the dept of energy which does nothing, the census could be done at
state level. public broadcasting, well you can name your own,,

so quit your gripping, its not gonna happen, because you dont want it to...

February 19 2011 at 10:44 AM

the budget is a no brainer, use common sense, no pork, no special interest, no payoff rewards, just do what is right for america & it's law abiding citizens

February 19 2011 at 9:41 AM +3

You can't fund planned parenthood, but you can spend 30 million on NASCAR?????

February 19 2011 at 9:14 AM

Harry Reid has referred to a cut of $70 billion as "Draconian". That is not even 2% of the President's request, which is an indication of how cavalierly Reid would saddle our children with a burden of inescapable debt.

February 19 2011 at 7:58 AM +3
jan snowhill

It's a shame planned parenthood has to be a target in this cut. It's a shame heating assistance to the needy as well must be cut. It seems the low end that has no lobby becomes the first victims in these cuts. Those with the most need are the first we target. Planned parenthood despite the demonizing offers health care needs to women who otherwise could not afford those services. It actually does a great good for families in America.

February 19 2011 at 7:58 AM +1
1 reply to jan snowhill's comment

Republicans are backed by the very rich and corporations. They won the battle to not end their tax cuts for two more years. I heard a Republican from Wisconsin remark this morning, that the people protesting Walker's bill should be glad to have jobs. I know many people that are hard workers, not lazy deadbeats that the Republicans keep insisting are the ones they are going after. Multitudes of people in this country are working for nothing after they pay out for basic necessities each month. How can people be "happy when they make bricks with out straw". Again many working people in this country exhaust their hard earned incomes before they pay basic bills. The very action of Walker in Wisconsin of not cutting police and medical employees shows us that he intended to cause divide. Our teachers in this country should be held in high regard. They carry a burden of responsibility that many in other careers take for granite.

February 19 2011 at 10:09 AM


February 19 2011 at 7:57 AM -1

Trickle down economics works. i have been in the workforce for thirty years and never worked for a poor man.we need to cut spending on the federal,state and local level.cut out most social programs bring back manufacturing get those lazy people off the couch and put them to work.Most people are like water they take the path of least resistance.THAT'S WHY SCOCIAL PROGRAMS FAIL! Look at tax retuns, EARNED ICOME!? Ithought tax time was for figuring out if you paid too much or too little, I know people who get back 3 times what they paid in. then they take this big payday and go buy a bigscreen tv, or a buy here-pay here car that they loose or pawn in six months instead of paying programs teach people to be happy living in poverty. LET'S DRUG TEST THOSE WHO APPLY FOR ASSISTANCE! REGAN had the right idea and when it came full circle Clinton got the the credit.DO your homework and tou will see this is true.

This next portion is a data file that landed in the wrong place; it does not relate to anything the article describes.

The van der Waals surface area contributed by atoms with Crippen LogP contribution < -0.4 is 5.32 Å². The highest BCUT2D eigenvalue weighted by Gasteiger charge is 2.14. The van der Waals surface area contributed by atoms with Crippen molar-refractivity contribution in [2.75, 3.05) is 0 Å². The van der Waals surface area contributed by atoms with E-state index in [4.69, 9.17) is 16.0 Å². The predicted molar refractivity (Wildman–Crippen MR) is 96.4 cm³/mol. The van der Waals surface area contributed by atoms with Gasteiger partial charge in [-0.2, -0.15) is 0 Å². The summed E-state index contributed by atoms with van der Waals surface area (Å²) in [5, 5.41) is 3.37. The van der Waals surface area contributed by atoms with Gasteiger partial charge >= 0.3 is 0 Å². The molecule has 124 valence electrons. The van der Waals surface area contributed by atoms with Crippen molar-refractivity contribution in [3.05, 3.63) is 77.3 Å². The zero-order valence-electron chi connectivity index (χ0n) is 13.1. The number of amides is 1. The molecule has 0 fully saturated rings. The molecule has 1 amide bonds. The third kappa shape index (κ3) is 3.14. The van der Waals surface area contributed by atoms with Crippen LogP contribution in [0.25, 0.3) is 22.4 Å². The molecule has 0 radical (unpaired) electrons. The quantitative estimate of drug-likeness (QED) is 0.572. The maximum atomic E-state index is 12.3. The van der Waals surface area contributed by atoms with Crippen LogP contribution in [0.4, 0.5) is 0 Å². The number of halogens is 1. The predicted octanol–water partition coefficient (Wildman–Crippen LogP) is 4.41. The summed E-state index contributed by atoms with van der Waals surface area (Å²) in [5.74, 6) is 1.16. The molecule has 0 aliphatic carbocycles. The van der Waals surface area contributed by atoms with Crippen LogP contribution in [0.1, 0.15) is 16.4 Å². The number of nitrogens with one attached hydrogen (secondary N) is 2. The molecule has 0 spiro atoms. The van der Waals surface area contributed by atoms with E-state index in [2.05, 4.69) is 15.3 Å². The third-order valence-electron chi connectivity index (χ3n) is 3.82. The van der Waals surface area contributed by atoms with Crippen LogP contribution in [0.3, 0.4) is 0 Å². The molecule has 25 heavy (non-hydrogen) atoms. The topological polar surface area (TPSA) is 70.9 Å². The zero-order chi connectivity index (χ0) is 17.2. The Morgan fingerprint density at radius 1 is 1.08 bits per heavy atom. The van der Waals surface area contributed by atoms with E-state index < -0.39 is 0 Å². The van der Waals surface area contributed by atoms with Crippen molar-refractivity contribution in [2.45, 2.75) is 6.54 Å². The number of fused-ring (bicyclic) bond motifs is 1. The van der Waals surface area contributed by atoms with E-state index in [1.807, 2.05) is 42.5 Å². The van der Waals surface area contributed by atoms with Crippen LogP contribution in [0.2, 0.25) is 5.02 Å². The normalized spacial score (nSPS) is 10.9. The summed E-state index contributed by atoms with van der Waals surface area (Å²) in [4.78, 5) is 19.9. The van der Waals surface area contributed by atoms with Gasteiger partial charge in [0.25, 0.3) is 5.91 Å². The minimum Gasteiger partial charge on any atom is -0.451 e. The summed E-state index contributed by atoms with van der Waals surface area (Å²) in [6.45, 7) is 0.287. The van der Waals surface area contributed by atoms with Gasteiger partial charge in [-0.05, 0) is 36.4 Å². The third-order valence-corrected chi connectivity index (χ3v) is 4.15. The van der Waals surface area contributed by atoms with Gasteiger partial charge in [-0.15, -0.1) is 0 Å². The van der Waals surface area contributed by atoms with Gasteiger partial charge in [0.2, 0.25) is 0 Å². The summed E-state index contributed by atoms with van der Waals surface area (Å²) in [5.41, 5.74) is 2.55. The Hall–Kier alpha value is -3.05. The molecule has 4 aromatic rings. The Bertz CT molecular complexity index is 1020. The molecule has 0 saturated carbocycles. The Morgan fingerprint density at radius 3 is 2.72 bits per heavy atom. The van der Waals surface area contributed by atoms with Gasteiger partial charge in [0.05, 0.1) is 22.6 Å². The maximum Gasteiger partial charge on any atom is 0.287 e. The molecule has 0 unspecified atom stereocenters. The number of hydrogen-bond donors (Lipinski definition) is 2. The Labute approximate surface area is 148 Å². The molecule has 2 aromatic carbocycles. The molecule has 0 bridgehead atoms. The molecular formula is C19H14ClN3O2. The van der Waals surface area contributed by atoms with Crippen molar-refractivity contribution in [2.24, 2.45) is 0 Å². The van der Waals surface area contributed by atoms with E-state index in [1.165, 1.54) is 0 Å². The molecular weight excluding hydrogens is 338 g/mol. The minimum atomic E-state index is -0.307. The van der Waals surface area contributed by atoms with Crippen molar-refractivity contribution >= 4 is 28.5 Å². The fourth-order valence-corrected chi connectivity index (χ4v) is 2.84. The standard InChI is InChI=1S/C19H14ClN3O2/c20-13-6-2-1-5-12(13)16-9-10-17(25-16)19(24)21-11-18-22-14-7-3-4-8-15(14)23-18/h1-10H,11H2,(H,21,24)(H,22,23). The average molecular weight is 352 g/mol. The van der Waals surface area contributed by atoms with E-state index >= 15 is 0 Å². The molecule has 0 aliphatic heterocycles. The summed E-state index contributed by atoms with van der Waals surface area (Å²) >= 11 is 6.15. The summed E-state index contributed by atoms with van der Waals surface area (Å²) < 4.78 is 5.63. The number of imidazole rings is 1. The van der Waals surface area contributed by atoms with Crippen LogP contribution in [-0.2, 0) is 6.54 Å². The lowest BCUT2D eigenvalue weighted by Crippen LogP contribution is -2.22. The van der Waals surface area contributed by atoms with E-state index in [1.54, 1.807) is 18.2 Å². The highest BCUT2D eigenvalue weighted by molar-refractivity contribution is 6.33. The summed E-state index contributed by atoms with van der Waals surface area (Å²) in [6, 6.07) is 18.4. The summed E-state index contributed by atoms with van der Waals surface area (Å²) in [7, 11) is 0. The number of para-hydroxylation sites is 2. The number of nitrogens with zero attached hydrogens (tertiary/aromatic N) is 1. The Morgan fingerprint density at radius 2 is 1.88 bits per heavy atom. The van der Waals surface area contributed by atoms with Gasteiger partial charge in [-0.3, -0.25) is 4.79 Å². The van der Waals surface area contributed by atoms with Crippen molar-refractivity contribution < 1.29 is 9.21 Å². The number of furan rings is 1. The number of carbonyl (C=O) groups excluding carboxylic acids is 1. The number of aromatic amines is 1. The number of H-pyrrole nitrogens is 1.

February 19 2011 at 7:55 AM -2
2 replies to hlhracing's comment
Khris & Michele

If trickle down really worked then manufacturing jobs would still be here. And the jobless rate would be low. Great you work for a person who started their own business and grew it so people could be hired. Trickle down didn't do that. Trickle down, if you did YOUR homework, is about the wealthy spending enough on products/services that jobs would need to be created to fill the demand. It gets me that people just blindly believe anything they hear or see on tv.

February 19 2011 at 9:41 AM

I know of no poor people that are happy living in poverty. Ronald Reagan didn't knew poverty. Manufacting jobs were frist and hard destoyed by Reagans administration. Go look up the trade agreements Mr RR made for this country. He love one-sided world trade agreements. Thousdands of people lost jobs in the south because of RR. He was adamant that the Chinese would never take over our textile industry in America. Either he lied or was swamped by his staunch rich supporters.

February 19 2011 at 10:15 AM +1

The Democrats are playing their games. The bottom line....the final vote will be in the Democratic Senate. They will be holding the smoking gun when the govt. shuts down & posse rides up.

February 19 2011 at 7:53 AM -1

Charlatans and clowns,,, all of them.

February 19 2011 at 7:49 AM

These cuts are going to spin our economy into a tail spin. The republicans think everyone owns a corporation; and every house hold has a CEO bringing home the money.One more point; I just mopped my floor the other day!!!!

February 19 2011 at 7:46 AM -1